Rabbi Levertov’s 17-year-old daughter, Sara, says she’s never read the famous diary. “It never crossed my mind,” says Sara, who attends a private girls’ residential high school for Orthodox Jewish students in Chicago. “I do like reading Holocaust books. I go through all the books here and see what there is to read.” She gestures at the bookshelves that line the walls of the Jewish Center. “I’ve just never picked it up. I’ve read Eva Schloss’ books,” she says during a fall visit home for the High Holidays (including Rosh Hashanah and Yom Kippur).

Her mother, Devorah Leah Levertov, 46, says that Anne Frank’s diary is probably a less seminal book for those growing up immersed in Jewish culture and religious study. “For the rest of the world, it’s the definition of the Holocaust, but it’s just one story. As harsh and as hard as her story was, it doesn’t tell you what happened to most people.”

Sara says that she and her classmates learned about World War II by reading The Holocaust Diaries series, which was written by multiple authors and published in the 1990s. The series includes They Called Me Frau Anna, by Chana Marcus Banet (1991); Sisters in the Storm, by Anna Eilenberg-Eibeshitz (1992); and Alone in the Forest, by Mala Kacenberg (1995). Sara is particularly interested in stories of the kindertransport, or children’s transport, a humanitarian rescue effort in the late 1930s in which approximately 10,000 children from Germany, Austria, and Czechoslovakia were sent to live in Great Britain.

Growing up in Brooklyn in the ’70s and ’80s, it was commonplace for Devorah Leah to see people with numbers tattooed on their arms, such as the owner of the local grocery. “I was surrounded by Holocaust survivors,” she says.

Sara seems surprised at her mother’s revelation. “I never thought about seeing someone’s number at the grocery store,” she says. “I mean, I guess not all Holocaust survivors spent their lives speaking publicly about the war.”

Although a palpable sadness permeated Devorah Leah’s community, she says that most survivors managed to rebuild their lives — remarrying, starting businesses, and embracing their faith. But the Holocaust was such a catastrophic event for Jews all over the world that it has come to define many aspects of Jewish identity for several generations. This can feel like an unnecessarily dark burden to some today, especially as a topic for children, she says. There is a delicate balance to be struck between learning about history and perpetually considering one’s religion in opposition to others’ hatred of it.

“We have to bring joy into being a Jew,” she says.

Sara says that people have yelled slurs at her out of cars when she walks around Santa Fe, but it hasn’t happened often and she doesn’t let it get to her. “Anti-Semitism isn’t logical, so it shouldn’t have to have such a big effect on our lives. I’m not going to change who I am or anything about my life just because someone doesn’t like it. I think anti-Semitism is a message to be more Jewish.”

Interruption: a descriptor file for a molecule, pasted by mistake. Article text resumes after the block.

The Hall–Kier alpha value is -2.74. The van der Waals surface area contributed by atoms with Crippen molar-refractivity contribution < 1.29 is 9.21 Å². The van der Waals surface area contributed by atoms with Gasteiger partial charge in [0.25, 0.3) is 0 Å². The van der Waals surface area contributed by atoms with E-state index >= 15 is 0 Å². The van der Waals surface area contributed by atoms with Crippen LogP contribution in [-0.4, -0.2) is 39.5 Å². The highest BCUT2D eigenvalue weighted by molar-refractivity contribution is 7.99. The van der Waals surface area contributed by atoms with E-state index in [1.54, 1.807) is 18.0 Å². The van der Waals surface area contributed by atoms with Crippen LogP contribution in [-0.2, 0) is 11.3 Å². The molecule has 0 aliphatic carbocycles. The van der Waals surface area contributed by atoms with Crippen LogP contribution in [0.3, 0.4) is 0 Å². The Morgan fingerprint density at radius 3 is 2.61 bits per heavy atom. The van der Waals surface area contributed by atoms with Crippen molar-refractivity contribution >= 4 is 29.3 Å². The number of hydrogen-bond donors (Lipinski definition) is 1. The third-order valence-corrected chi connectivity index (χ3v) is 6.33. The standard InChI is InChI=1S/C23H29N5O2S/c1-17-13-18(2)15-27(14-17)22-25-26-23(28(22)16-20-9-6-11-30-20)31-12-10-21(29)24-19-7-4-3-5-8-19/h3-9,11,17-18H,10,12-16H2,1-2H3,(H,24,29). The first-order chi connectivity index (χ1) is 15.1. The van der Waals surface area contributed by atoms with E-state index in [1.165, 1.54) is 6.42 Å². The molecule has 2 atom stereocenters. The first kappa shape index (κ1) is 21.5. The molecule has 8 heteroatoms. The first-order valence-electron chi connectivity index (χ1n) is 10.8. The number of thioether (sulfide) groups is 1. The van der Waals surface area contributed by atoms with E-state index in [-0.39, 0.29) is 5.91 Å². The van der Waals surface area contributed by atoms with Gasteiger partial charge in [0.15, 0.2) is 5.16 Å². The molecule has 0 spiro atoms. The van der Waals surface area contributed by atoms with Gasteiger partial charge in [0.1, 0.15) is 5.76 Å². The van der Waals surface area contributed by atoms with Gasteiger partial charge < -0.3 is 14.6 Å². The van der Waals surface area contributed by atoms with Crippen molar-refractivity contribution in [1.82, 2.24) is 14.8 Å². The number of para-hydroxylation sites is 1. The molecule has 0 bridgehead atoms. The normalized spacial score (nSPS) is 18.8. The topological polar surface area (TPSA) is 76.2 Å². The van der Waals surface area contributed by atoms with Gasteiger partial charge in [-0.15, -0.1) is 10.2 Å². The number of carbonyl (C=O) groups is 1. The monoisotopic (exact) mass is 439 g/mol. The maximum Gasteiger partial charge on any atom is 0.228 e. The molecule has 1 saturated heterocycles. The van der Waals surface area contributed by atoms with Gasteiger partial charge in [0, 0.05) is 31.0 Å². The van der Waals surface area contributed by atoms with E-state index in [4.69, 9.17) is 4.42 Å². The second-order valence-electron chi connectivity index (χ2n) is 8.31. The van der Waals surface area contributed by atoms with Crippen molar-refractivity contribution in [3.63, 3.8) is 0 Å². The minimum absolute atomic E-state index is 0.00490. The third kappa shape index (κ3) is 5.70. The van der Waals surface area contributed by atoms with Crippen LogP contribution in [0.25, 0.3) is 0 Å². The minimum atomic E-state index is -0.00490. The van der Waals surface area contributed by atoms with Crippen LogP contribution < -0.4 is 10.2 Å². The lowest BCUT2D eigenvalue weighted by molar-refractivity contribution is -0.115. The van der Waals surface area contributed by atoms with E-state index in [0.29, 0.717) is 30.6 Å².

In 2016, Schloss wrote an op-ed for Newsweek in which she discussed the Syrian refugee crisis and expressed dismay that the world has not learned the importance of opening borders to those escaping war zones. She writes of Otto Frank’s efforts to get his family to the United States in 1940. Despite knowing someone in the presidential administration at the time, he was unable to find asylum.

“America didn’t want to take any more refugees in the 1940s,” she wrote. “The situation today is worse than it was under Hitler because at that time all the Allies — the United States, Russia, and Britain — worked together to combat the terrible threat of Nazism. If we don’t work together, the world will never be able to resolve the threats it faces today.” ◀


▼ Holocaust survivor Eva Schloss

▼ Presented by Santa Fe Jewish Center-Chabad

▼ 1 p.m. Sunday, Nov. 17

▼ Lensic Performing Arts Center, 211 W. San Francisco St.

▼ Tickets are $20-$90 ($60 and $90 tickets include one pre-signed copy of Eva’s Story); 505-988-1234,

▼ For details about sponsorship and VIP reception, visit

Show what you're thinking about this story

You must be logged in to react.
Click any reaction to login.


(0) comments

Welcome to the discussion.

Thank you for joining the conversation on Please familiarize yourself with the community guidelines. Avoid personal attacks: Lively, vigorous conversation is welcomed and encouraged, insults, name-calling and other personal attacks are not. No commercial peddling: Promotions of commercial goods and services are inappropriate to the purposes of this forum and can be removed. Respect copyrights: Post citations to sources appropriate to support your arguments, but refrain from posting entire copyrighted pieces. Be yourself: Accounts suspected of using fake identities can be removed from the forum.